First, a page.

MathOverflow is a question and answer site for professional mathematicians. Join them; it only takes a minute:

Sign up
Here's how it works:
  1. Anybody can ask a question
  2. Anybody can answer
  3. The best answers are voted up and rise to the top

Is it true that the Moore spectrum for the group $\mathbb{Z}_{(p)}$ can be constructed by smashing $\mathbb{S}$ with $q^{-1}\mathbb{S}$ for each $q\neq p$ (here both $q$ and $p$ are primes). It seems we might wish to show this by showing that $[\mathbb{S},\mathbb{S}_{(p)}\wedge H\mathbb{Z}]_\ast\cong[\mathbb{S},H\mathbb{Z}_{(p)}]$ but I cannot see how to show that either.

Thanks for any help on this matter. I apologize if this question is too basic. I have asked it on MSE and not recieved any help.

share|cite|improve this question
I'm not sure which parts of the story you know and which parts you don't know. Do you already understand that $q^{-1}\mathbb S$ is a Moore spectrum for the group $q^{-1}\mathbb Z$? – Tom Goodwillie Feb 2 '12 at 2:13
Like the thing above, I do "know" this I guess, but I can't see off the top of my head how to prove it. – Jon Beardsley Feb 2 '12 at 3:24
up vote 7 down vote accepted

This is true, if you define an infinite smash product as a colimit of finite smash products.

If you define a Moore spectrum for the abelian group $A$ to be a spectrum $X$ such that $X\wedge H\mathbb Z=HA$, then obviously $\mathbb S$ is a Moore spectrum for $\mathbb Z$. An arbitrary abelian group can be obtained from $\mathbb Z$ using direct sums (to get free abelian groups), filtered colimits (to get projective abelian groups), and quotient of a group by a subgroup (to get an arbitrary abelian group from projective ones). Since the functor $A\mapsto HA$ preserves sums and filtered colimits and transforms short exact sequences into cofiber sequences, you have a recipe to build any Moore spectrum from $\mathbb S$.

For example, $\mathbb Z_{(p)}$ is the colimit of the filtered diagram consisting of all the multiplication maps $n: \mathbb Z\to\mathbb Z$ for $n$ not divisible by $p$; replacing $\mathbb Z$ by $\mathbb S$ in this diagram and taking the (homotopy) colimit gives you the Moore spectrum for $\mathbb Z_{(p)}$.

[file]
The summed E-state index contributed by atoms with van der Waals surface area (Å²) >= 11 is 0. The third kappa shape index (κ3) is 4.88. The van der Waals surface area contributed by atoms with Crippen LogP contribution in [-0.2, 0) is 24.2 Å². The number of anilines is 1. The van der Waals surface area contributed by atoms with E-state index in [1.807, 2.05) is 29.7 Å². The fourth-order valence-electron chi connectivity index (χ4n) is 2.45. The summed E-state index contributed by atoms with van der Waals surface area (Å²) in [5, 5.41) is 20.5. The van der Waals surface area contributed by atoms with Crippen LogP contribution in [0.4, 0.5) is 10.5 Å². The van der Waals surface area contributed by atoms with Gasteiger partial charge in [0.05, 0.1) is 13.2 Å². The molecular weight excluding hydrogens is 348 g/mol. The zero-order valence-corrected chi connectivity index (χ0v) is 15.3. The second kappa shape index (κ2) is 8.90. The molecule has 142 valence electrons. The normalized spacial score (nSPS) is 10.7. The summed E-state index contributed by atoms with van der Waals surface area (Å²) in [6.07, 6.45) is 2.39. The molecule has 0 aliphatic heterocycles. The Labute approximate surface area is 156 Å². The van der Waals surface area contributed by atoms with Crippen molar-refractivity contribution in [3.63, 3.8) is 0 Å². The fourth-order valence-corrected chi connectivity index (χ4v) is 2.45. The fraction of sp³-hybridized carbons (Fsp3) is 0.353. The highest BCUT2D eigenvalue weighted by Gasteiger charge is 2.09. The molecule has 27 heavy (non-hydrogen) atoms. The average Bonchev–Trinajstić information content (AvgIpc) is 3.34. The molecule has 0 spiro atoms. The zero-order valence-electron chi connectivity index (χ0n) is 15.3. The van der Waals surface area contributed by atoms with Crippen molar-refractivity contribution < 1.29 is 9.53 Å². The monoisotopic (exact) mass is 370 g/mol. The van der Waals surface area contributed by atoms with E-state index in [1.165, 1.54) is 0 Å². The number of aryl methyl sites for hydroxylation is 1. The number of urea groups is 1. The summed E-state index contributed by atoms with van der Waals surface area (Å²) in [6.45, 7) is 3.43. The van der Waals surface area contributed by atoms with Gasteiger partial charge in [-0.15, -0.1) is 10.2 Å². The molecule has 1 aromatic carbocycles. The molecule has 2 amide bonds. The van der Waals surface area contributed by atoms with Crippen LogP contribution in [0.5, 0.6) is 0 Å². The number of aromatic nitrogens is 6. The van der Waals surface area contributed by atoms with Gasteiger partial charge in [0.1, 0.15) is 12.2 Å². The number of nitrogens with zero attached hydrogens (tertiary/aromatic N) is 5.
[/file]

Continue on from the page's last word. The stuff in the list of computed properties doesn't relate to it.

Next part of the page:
To get the description you're interested in, note that $A\mapsto HA$ also transforms tensor products into smash products. EDIT: it transforms derived tensor products (of chain complexes) into derived smash products of spectra (the underived statement can be made true with strict models of EML spectra, but it's not very relevant).

share|cite|improve this answer
Wow thanks so much. Ultimately my question really concerned the behavior of the functor H, and what you told me makes that really clear! Is there a good reference that proves that fact? – Jon Beardsley Feb 2 '12 at 3:25
The fact about tensor products (which I just edited, I was being a bit hasty) is in EKMM, Theorem 2.1. I can't think of a reference for the others, but the fact about sums and filtered colimits is seen just by looking at homotopy groups, and the fact about exact sequences follows from the fact that $HA$ represents ordinary (co)homology which transforms s.e.s. of coefficients into l.e.s. – Marc Hoyois Feb 2 '12 at 5:52
Been thinking about this a little more. You seem to imply that what you say following "For example..." follows from the fact that $H$ preserves sums and filtered colimits. It seems that what we really need is the functor $M:A\to M(A,0)$ which takes $A$ to its Moore spectrum, to commute with filtered colimits, at least in this case, since we're replacing $\mathbb{Z}$ with $\mathbb{S}$, not $H\mathbb{Z}$. Is this correct? – Jon Beardsley Feb 2 '12 at 21:28
Yes, but it suffices to know that $H$ has these properties: $(colim MA_i)\wedge HZ=colim (MA_i\wedge HZ)=colim HA_i=H(colim A_i)$, hence $colim MA_i=M(colim A_i)$. – Marc Hoyois Feb 2 '12 at 23:39
Of course! Thanks so much! – Jon Beardsley Feb 3 '12 at 1:16

Your Answer


By posting your answer, you agree to the privacy policy and terms of service.

Not the answer you're looking for? Browse other questions tagged or ask your own question.